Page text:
Thursday, September 22, 2016

Nevada Beyond the Neon: Onion Valley and Knotts Valley Reservoirs

         Take the Crayola challenge!

         Inspect the photo below to find the colors in a 16 count box of crayons*.

The road and the views stretch to the far horizon.
Click to enlarge.

          Most reservoirs in the western United States are as drab and uninspiring as they’re defined:  “...  large lakes used as a source of water supply.”  But not these two.  Located in remote northwestern Nevada, Onion Valley and Knotts Valley require a commitment of time and effort to access but are well worth the endeavor.  And the scene above, along the eight mile drive between the two reservoirs, should put to rest any descriptions of the Nevada landscape as monochromatic.

This is the long and winding road from the tiny town
of Denio Junction, NV to Onion Valley Reservoir.

         The reservoirs offer fishing and camping and our campsite high above Onion Valley Reservoir ranks as my favorite campsite of all time.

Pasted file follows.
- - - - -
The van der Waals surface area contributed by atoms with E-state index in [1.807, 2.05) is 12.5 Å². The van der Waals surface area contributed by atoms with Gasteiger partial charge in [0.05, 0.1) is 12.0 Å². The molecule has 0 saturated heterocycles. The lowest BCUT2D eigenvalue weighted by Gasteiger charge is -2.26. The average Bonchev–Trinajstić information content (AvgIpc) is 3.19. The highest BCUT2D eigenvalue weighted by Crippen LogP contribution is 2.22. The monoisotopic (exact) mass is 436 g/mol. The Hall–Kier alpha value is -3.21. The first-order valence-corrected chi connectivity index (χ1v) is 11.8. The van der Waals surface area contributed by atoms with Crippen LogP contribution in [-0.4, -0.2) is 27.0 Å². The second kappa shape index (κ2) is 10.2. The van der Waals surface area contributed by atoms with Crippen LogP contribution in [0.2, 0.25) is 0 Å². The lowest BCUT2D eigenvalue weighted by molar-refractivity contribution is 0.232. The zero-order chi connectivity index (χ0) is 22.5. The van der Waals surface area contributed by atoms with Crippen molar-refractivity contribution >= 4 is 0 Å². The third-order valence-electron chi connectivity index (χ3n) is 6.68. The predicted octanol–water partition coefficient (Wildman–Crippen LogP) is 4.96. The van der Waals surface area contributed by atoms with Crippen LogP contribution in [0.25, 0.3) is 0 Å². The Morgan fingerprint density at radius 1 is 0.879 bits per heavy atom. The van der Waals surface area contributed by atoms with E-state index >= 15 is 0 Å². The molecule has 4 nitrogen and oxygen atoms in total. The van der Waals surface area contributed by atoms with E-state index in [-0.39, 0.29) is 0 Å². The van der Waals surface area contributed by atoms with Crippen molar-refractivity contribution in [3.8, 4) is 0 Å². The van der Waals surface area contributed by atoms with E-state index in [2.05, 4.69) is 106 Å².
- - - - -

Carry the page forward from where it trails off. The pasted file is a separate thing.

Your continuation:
Our campsite (above and below) at Onion Valley Reservoir.
The view above is looking toward the lake.  Turning around, below, provided
 this view across northwestern Nevada—and into Oregon as well.

The world at our feet.

Tim fishes Onion Valley and is rewarded with a large rainbow trout.

         If you’re traveling Interstate 80 across Nevada and wish to escape the monotony of the four-lane, venture far from the beaten path to visit these two polychromatic reservoirs.  I guarantee you'll never again accept the definition of them as mere "water supply sources". 

Knotts Valley Reservoir.  Tim is the tiny dot in the float tube—
far right and center of photo.

Wild Irises bordered Knotts Valley reservoir on the June day
we visited.

* How did you do on the Crayola challenge?  Scrutinizing the photo I identified fourteen of the sixteen hues: orange, yellow, green, blue, violet, blue-green, blue-violet, red-orange, white, yellow-green, yellow-orange, brown and black.  That excludes only red and carnation pink, and I'm sure those two colors could be found elsewhere between the lakes.